The twelve year service
8th December 2018
Anyone who has dealt with me knows that I am a big advocate of people in the jewellery industry servicing what they sell. This is an example of the lengths I go to for my customers.
The chain - I sold it in 2006 but I did not make it.
The chain is 9ct yellow gold and weighs 60 grams. This is a heavy chain and I have included a wedding ring in the photo for scale. I sold it back in 2006.
Machine made chain is one of the few things that I do not make myself. I recently wrote an article about hand making chains and why the hours it takes puts them out of the budget of most people.
I do not do repairs
When I wrote that article about hand making chains I soon got an enquiry from someone who had seen the article and emailed wanting me to handmake a chain for them. It was obvious that they never read the article, just saw the pictures in it.
So right up front, before anyone thinks this is me seeking repair work, I want to state I do not do repairs and have not for many years now. This article is about me servicing what I sell.
Article link: Repairs
As I always recommend, if your jewellery needs repairs please take it back to where you purchased it for servicing. All of my customers know that I service/repair everything I sell and make. This article is to highlight what can go into doing a repair properly and how I service products I sell.
Why do chain ends wear out so fast?
When gold rubs against gold we get wear. Movement and force are two factors in the rate of wear. The greater the applied force during that rubbing/movement the greater the wear.
The creator of force in the wearing of a chain is its own weight. However that weight is not evenly distributed during wear around your neck.
As you hang a chain around your neck you usually place the catch at the top out of sight. This results in the catch area carrying all the weight of the chain whilst the rest of the links in the chain progressively carry less weight as we move down.
In a very old chain you often see the links either side of the catch very badly worn whilst the middle of the chain, which usually hangs to the bottom, is still in reasonable condition.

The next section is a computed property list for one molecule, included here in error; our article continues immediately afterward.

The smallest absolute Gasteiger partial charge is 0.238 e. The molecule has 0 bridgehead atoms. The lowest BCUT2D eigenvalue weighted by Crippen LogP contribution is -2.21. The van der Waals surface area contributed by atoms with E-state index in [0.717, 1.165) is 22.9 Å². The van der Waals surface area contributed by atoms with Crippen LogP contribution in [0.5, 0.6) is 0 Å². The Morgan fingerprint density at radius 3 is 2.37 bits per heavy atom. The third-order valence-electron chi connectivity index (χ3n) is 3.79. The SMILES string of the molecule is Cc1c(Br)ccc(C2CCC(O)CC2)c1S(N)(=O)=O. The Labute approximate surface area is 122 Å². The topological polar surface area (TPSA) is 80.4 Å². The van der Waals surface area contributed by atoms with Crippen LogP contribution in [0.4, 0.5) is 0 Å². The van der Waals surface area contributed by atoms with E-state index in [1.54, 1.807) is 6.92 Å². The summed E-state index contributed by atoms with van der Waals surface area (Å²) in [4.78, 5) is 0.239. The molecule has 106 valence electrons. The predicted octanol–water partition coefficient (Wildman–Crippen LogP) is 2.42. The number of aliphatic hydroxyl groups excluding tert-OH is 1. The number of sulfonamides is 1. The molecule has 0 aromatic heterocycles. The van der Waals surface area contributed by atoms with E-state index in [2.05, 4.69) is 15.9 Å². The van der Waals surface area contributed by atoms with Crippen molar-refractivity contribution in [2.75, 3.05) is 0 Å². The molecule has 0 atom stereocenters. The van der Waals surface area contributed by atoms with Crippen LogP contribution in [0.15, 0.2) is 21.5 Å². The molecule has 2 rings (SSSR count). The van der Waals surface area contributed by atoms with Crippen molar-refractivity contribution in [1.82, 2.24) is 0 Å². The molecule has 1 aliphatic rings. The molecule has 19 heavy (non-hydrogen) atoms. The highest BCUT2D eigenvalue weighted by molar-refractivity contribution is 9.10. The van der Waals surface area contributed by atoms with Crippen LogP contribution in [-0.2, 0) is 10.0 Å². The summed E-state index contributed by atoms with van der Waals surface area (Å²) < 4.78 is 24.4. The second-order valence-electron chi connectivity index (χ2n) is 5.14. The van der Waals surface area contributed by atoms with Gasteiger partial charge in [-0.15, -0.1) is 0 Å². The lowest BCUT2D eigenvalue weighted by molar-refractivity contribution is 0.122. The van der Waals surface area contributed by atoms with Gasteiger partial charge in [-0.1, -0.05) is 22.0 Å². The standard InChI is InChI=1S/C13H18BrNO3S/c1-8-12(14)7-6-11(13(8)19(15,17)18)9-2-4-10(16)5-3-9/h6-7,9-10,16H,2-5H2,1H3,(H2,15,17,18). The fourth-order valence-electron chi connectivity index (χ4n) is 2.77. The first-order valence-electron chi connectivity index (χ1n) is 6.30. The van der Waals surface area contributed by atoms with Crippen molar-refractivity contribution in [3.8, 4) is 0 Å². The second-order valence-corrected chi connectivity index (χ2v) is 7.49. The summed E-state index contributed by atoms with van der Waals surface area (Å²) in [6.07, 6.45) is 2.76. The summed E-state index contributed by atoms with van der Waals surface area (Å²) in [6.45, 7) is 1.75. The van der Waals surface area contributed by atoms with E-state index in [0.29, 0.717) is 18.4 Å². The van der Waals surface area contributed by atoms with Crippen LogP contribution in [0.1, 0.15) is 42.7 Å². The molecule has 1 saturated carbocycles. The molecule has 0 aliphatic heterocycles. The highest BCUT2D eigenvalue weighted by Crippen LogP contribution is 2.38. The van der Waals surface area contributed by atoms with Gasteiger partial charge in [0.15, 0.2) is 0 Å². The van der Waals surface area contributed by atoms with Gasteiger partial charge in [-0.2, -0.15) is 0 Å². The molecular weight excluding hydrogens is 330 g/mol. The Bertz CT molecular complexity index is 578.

What needs to be fixed with this chain?
In the gallery above you can see photos of the worn out chain ends and the catch. The quickest way to repair these would be to fill the worn areas with solder and metal. Frankly this often ends up with a weak piece of metal and unsightly joins.
Probably not something you want securing a 60 gram chain around your neck. I wil remake them stronger than they were originally.
Some problems here
In a recent article I wrote I mentioned that very often chain manufacturers do not make the catches that secure their chains.
Article link: For your benefit or theirs?
In another article I discussed the vast array of precious metal colours even when those metals are all considered to be 9ct yellow gold for example.
You can see in the photo to the right that the chain end and the chain do not match. The chain is redder in colour.
This difference in colour would not have been visible when the chain was new because it is industry standard practise to gold plate 9ct yellow gold chain to make it look a richer gold colour at the point of sale. This would also hide any colour variation between the chain and the catch areas.
Article link: A trick of the trade
Oh no, that chain manufacturer closed!
Ideally I would ring up the Australian manufacturer of the chain and order a replacement catch and chain ends rather than repair them. This catch was a non standard design, quite large and not readily available elsewhere.
The Australian jewellery industry is going the way of our car industry. Very little local manufacturing as imports supply most of the market. That forced the manufacturer of this chain to close up shop back around 2010 if I recall correctly.
To replace the parts of this chain I would need to make them myself. To avoid doing that from scratch what I did was take a pattern of the parts in their current state of disrepair.
After I cut the pattern open and removed the catch I injected wax into the cavity giving me a replica. I then repaired the catch in wax and lost wax cast it in one solid join/repair free new piece.
You can see in the photos below of the lost wax cast pieces the areas I have built up using wax. Filing these back to the correct shape is quicker and easier once they are in metal. You might also be able to see that where I could I made the pieces stronger/heavier than they were new.
Are we there yet?
A lot of Italian and some Australian made 9ct yellow gold chain has a higher copper content than generally used. That is the case with this chain and why the chain ends and catches did not match the chain in colour.
When I remade them I used a 9ct yellow gold alloy that I think ended up creating new catches and ends that match the chain much better. Down side is I now have a heap of extra gold that does not match the 9ct yellow gold I use. I will have to send that off for refining at some cost.
Article link: Recycling old jewellery
After reading all this I think it should be clear that doing things properly takes time, time and cost that I more than likely will not get immediately rewarded for. I like to do things properly and I can only afford to offer this level of service for products I have sold and customers that support me.
Make sure the person you purchase your jewellery from stands by their product. This is important in a world today where a lot of the jewellery I see is either not repairable or is more expensive to repair than make.
Article link: Disposable jewellery - the new norm :(